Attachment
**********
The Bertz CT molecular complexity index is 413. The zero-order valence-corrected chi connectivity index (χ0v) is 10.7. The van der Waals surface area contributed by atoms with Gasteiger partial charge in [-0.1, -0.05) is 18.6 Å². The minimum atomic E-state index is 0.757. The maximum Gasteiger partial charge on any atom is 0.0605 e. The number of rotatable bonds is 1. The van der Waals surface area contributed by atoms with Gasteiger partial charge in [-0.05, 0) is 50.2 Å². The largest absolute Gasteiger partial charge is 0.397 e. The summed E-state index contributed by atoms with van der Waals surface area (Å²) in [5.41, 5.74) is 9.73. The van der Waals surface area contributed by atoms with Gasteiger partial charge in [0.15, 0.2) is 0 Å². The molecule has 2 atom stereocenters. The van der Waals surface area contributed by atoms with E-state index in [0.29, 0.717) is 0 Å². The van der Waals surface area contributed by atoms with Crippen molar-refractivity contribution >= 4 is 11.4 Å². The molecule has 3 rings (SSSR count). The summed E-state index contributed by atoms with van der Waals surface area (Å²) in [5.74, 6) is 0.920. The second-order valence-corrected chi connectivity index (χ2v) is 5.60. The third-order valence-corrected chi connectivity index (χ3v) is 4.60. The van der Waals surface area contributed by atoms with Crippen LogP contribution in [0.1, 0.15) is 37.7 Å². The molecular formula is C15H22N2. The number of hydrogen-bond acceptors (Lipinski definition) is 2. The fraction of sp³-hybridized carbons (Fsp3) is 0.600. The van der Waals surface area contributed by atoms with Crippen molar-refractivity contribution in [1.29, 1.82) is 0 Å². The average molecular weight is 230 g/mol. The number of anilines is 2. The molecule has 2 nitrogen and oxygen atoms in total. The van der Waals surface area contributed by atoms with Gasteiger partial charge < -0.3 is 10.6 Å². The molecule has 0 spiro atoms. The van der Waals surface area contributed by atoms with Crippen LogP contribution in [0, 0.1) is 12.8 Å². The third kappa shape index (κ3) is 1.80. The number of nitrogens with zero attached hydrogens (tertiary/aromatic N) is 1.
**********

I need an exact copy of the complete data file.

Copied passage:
The Bertz CT molecular complexity index is 413. The zero-order valence-corrected chi connectivity index (χ0v) is 10.7. The van der Waals surface area contributed by atoms with Gasteiger partial charge in [-0.1, -0.05) is 18.6 Å². The minimum atomic E-state index is 0.757. The maximum Gasteiger partial charge on any atom is 0.0605 e. The number of rotatable bonds is 1. The van der Waals surface area contributed by atoms with Gasteiger partial charge in [-0.05, 0) is 50.2 Å². The largest absolute Gasteiger partial charge is 0.397 e. The summed E-state index contributed by atoms with van der Waals surface area (Å²) in [5.41, 5.74) is 9.73. The van der Waals surface area contributed by atoms with Gasteiger partial charge in [0.15, 0.2) is 0 Å². The molecule has 2 atom stereocenters. The van der Waals surface area contributed by atoms with E-state index in [0.29, 0.717) is 0 Å². The van der Waals surface area contributed by atoms with Crippen molar-refractivity contribution >= 4 is 11.4 Å². The molecule has 3 rings (SSSR count). The summed E-state index contributed by atoms with van der Waals surface area (Å²) in [5.74, 6) is 0.920. The second-order valence-corrected chi connectivity index (χ2v) is 5.60. The third-order valence-corrected chi connectivity index (χ3v) is 4.60. The van der Waals surface area contributed by atoms with Crippen LogP contribution in [0.1, 0.15) is 37.7 Å². The molecular formula is C15H22N2. The number of hydrogen-bond acceptors (Lipinski definition) is 2. The fraction of sp³-hybridized carbons (Fsp3) is 0.600. The van der Waals surface area contributed by atoms with Crippen molar-refractivity contribution in [1.29, 1.82) is 0 Å². The average molecular weight is 230 g/mol. The number of anilines is 2. The molecule has 2 nitrogen and oxygen atoms in total. The van der Waals surface area contributed by atoms with Gasteiger partial charge < -0.3 is 10.6 Å². The molecule has 0 spiro atoms. The van der Waals surface area contributed by atoms with Crippen LogP contribution in [0, 0.1) is 12.8 Å². The third kappa shape index (κ3) is 1.80. The number of nitrogens with zero attached hydrogens (tertiary/aromatic N) is 1.